Egypt's military chief has said that economic, political and social challenges are "a real threat to the security of Egypt and the cohesiveness of the Egyptian state."
Overnight, protesters defied a curfew imposed by President Mohamed Mursi on three Suez Canal cities, attacking police stations.
There were protests after Mursi declared a 30-day state of emergency on Sunday, following a fresh wave of violence over the last week.
General al-Sisi claimed, in comments posted on the army's official Facebook page, that the army would remain "the solid and cohesive block" on which the state rests.
The military assumed power from deposed President Hosni Mubarak at the height of the uprising against him in 2011 before leading the state through an interim period that formally ended with Mursi's election in June last year.
The head of the Egyptian military has warned that political conflict in the country could lead to the collapse of the state.
General Abdel Fattah al-Sisi, who is also Egypt's defence minister, warned: "The continuation of the struggle of the different political forces ... over the management of state affairs could lead to the collapse of the state."
He also said that protecting the Suez Canal - a vital shipping route - was one of the main aims of the army deployment in the cities shaken by violence over the last week.
President Mohamed Mursi has declared a state of emergency and a curfew in three Suez Canal cities, after continued violence responding to the sentencing to death of 21 people for their role in deadly rioting at a football stadium in Port Said last February.
Seven people were shot dead and hundreds were injured in Port Said on Sunday, reports Reuters.
The shootings happened during the funerals of 33 people killed in the city when residents went on the rampage after a court sentenced 21 people to death for their role in deadly soccer violence at a stadium there last year.
Khaled Dawoud, spokesman for the National Salvation Front, Egypt's main opposition coalition, told Reuters that he welcomed steps by Mursi today to restore security in the nation.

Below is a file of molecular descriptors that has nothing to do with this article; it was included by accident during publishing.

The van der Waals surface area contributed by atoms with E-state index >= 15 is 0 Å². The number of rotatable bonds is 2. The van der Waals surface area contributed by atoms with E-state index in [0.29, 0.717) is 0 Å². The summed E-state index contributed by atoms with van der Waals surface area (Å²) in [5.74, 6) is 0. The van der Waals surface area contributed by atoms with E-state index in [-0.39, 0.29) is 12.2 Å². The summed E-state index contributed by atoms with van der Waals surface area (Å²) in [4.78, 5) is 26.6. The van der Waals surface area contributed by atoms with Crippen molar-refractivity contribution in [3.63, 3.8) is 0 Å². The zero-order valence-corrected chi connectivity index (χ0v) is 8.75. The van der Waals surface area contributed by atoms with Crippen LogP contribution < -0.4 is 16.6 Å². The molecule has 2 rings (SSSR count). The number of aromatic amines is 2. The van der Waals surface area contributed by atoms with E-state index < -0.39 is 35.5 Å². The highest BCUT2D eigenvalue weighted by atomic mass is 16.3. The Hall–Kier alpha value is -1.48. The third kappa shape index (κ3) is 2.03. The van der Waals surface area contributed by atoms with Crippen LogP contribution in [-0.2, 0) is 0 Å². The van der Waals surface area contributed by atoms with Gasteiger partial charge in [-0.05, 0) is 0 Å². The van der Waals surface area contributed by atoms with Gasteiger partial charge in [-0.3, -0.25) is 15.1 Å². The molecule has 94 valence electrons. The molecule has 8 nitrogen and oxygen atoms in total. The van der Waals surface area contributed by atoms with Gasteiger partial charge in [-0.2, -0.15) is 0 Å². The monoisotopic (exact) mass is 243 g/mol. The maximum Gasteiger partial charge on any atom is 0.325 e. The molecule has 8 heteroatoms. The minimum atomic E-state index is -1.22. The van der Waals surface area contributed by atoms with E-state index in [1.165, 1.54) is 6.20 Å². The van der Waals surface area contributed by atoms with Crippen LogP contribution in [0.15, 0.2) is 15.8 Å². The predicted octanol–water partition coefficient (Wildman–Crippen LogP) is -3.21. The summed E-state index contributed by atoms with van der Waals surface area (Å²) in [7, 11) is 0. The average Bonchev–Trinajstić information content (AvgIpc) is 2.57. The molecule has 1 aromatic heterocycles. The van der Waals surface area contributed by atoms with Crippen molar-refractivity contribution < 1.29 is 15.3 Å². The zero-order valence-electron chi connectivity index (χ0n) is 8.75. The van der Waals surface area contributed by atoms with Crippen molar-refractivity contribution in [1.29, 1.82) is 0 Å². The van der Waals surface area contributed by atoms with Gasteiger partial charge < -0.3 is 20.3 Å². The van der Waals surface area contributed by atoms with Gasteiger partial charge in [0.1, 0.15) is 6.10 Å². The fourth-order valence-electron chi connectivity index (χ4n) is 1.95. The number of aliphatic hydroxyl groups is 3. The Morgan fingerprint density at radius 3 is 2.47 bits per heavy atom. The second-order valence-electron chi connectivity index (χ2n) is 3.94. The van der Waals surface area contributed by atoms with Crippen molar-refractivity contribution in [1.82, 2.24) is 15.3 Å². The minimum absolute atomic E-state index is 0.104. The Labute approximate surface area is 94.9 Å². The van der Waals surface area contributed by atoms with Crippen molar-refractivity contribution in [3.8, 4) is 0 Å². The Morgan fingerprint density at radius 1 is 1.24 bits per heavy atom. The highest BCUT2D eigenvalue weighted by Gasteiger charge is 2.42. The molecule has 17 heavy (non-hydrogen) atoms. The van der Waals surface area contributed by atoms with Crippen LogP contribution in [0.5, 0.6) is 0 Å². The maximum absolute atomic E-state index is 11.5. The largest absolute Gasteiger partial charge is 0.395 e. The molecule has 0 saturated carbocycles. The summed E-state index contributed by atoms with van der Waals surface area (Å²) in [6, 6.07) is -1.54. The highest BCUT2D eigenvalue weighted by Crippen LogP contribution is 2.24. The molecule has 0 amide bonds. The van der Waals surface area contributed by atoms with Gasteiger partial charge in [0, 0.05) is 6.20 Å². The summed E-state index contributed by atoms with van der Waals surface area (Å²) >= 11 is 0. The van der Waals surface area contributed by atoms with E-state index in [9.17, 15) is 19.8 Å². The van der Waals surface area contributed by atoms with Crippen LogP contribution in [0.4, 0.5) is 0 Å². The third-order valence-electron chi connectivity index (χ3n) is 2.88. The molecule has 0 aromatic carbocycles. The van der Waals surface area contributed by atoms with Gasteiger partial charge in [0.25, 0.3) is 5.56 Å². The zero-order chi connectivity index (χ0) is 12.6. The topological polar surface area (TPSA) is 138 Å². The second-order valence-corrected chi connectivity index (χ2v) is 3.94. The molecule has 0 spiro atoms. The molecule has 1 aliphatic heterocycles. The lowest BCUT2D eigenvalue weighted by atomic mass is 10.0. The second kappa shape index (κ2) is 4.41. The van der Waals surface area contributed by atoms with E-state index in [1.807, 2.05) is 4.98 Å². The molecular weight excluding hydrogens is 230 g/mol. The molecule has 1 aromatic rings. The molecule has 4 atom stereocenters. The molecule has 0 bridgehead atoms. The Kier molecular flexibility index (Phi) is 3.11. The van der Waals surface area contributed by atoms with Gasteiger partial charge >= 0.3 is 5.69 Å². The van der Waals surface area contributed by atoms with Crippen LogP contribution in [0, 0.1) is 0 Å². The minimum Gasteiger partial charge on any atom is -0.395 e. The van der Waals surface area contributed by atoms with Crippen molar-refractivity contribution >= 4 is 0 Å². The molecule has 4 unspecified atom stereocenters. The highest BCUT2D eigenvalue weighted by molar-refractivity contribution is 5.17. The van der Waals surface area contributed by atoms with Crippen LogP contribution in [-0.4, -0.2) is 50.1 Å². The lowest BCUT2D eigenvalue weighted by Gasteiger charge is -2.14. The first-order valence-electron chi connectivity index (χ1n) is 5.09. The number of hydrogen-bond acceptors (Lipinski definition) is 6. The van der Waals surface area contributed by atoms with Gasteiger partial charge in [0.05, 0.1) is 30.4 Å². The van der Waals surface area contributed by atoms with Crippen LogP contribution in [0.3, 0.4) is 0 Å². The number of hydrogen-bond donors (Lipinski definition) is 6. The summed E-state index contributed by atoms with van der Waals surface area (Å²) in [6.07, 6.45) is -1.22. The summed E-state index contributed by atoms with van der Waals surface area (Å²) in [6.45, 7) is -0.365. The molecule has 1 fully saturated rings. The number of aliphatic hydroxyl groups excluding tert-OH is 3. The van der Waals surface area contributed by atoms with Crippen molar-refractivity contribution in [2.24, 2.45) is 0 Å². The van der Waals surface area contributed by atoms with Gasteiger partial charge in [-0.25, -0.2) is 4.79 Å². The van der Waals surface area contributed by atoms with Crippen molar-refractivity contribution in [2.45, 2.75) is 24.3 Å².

– Khaled Dawoud, spokesman for the National Salvation Front
Of course we feel the president is missing the real problem on the ground which is his own polices.
His call to implement emergency law was a right move given what is going on, namely thuggery and criminal actions.
President Mohamed Mursi has invited supporters and opponents to meet tomorrow at 6:00pm (1600 GMT) at the presidential palace in Cairo.
A statement from the presidency said it was inviting a range of Islamist allies and liberal and other opposition groups, as well as leading politicians such as leftist firebrand Hamdeen Sabahy and former foreign minister and Arab League chief Amr Moussa.
Mursi declared a state of emergency in the three most volatile cities on the Suez Canal today after waves of violence left 45 dead and hundreds injured.
Around 200 people are protesting against the Egyptian president in the city of Ismailia after he declared a state of emergency.
People marched on Sunday in the streets of Ismailia, east of Egypt's capital, shortly after President Mohamed Mursi declared a state of emergency there and in two other Suez Canal cities, a witness reported.
"Down with Mursi, down with the state of emergency," they chanted. Rights activists say the state of emergency will give police, working under the Interior Ministry, broad powers to detain people deemed a threat to security.
Egyptian president Mohamed Mursi has declared a 30-day state of emergency and a curfew in three Suez Canal cities.
He also called for dialogue with political forces to resolve the country's latest crisis, which has seen 45 people killed in violent scenes this weekend.
He said a curfew would be introduced in Port Said, Ismailia and Suez starting on Monday from 9:00pm (1900 GMT) to 6:00am (0400 GMT).
Port Said's head of hospitals, Abdel Rahman Farag, told Reuters an 18-year-old man and three other people died from gunshot wounds on Sunday.
More than 429 people suffered from teargas inhalation, while 38 were wounded by gunshots, he said.
Egypt's president, Mohamed Mursi, will address the nation this evening about the current crisis that has left more than 30 people dead and hundreds injured.
Officials said three people have been shot dead in Egypt's port city during the funerals of 33 protesters killed in a wave of violence on Saturday.
An 18-year-old man was the first confirmed victim of Sunday's violence and Abdel Rahman Farag, Port Said's head of hospitals, told Reuters that a further two other people were killed by gunshot wounds.
More than 416 people suffered from teargas inhalation, while 17 sustained gunshot wounds, he added.
More than 30 people people were killed yesterday - mostly by gunshots - when residents went on the rampage after a court sentenced 21 people to death for their role in deadly soccer violence at a stadium there last year.